I think you can learn from failures as well as successes but it’s much harder to learn from success than from failure. Why? Whereas it’s clear most of the time what caused the failure and therefore you know what to avoid in the future, the factors of success are much harder to identify.
Consider this exampe: You might think that your superduper marketing campaign caused the raise in new customers. But in reality it was just luck and there was no actual causal connection between the the campaign and the raise in customers. So you start doing a similar campaign again and it fails (because this time there is no luck involved and the campaign wasn’t really good). In comparison: When you don’t get a single customer out of your campaign you can say more easily that something was wrong with the campaign.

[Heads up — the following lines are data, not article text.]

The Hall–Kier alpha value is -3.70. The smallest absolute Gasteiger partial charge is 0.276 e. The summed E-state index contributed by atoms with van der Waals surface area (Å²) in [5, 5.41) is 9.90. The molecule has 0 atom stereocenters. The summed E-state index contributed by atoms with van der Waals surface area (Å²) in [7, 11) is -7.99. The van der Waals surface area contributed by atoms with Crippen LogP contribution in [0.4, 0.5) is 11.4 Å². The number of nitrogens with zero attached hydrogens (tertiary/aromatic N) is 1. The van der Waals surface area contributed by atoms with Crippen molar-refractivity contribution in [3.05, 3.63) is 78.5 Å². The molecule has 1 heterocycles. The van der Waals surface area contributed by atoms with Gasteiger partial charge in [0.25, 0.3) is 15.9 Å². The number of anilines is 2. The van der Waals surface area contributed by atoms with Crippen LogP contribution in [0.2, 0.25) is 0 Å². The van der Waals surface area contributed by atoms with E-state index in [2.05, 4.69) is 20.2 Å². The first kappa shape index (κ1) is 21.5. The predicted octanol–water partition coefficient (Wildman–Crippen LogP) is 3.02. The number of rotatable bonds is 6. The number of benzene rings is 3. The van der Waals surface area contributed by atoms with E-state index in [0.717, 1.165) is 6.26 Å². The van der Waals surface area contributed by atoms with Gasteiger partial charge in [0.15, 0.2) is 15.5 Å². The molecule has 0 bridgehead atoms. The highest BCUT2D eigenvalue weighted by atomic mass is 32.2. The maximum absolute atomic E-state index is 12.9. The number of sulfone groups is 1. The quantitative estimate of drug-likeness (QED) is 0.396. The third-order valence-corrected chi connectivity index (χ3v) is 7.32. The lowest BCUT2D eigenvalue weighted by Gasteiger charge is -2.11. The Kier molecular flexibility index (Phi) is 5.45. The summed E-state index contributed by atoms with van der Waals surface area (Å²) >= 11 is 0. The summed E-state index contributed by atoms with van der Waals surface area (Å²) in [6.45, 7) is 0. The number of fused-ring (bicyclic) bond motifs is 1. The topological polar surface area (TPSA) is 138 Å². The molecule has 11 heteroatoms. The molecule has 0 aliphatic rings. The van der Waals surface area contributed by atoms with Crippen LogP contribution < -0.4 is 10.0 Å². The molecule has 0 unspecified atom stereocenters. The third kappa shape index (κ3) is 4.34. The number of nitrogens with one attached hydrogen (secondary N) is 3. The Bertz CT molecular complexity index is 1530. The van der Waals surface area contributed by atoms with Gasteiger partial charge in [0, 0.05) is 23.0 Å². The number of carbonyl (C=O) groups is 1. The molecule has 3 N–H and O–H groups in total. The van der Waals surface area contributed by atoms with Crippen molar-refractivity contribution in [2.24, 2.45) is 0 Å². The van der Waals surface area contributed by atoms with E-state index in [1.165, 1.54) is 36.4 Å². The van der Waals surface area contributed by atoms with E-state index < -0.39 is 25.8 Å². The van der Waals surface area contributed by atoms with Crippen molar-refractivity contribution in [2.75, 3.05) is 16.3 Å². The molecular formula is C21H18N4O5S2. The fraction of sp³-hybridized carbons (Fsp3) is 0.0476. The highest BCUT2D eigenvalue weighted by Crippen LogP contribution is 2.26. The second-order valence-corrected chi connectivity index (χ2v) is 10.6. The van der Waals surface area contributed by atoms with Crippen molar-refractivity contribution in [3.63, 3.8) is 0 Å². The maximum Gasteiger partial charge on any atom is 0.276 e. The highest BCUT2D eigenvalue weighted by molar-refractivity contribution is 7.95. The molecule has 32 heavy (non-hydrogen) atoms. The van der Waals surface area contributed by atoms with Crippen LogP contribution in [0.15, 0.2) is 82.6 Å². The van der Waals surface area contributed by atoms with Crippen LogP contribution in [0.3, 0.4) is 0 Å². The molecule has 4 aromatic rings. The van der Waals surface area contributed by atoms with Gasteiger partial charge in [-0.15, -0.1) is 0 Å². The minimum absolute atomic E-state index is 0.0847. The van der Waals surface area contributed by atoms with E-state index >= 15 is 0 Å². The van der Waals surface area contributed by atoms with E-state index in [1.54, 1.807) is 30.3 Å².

I think that you shouldn’t focus on learning from mistakes but I also think failures provide valuable lessons and the causes of failures are more often easier to identify than the causes of success. So when you learn from successes be sure that you learn the right thing… or at least aware that you might learn something wrong.
KHon 04 Feb 09
For me it’s a good thing because it means you’re progressing, it means you’re trying something you’re not good at yet or something few have tried before.
I’m surprised to hear you think this way Jason, it must be more provocative than something else.
Christophe Francoon 04 Feb 09
I think there is a major misunderstanding about the expression “learning from one’s mistakes”.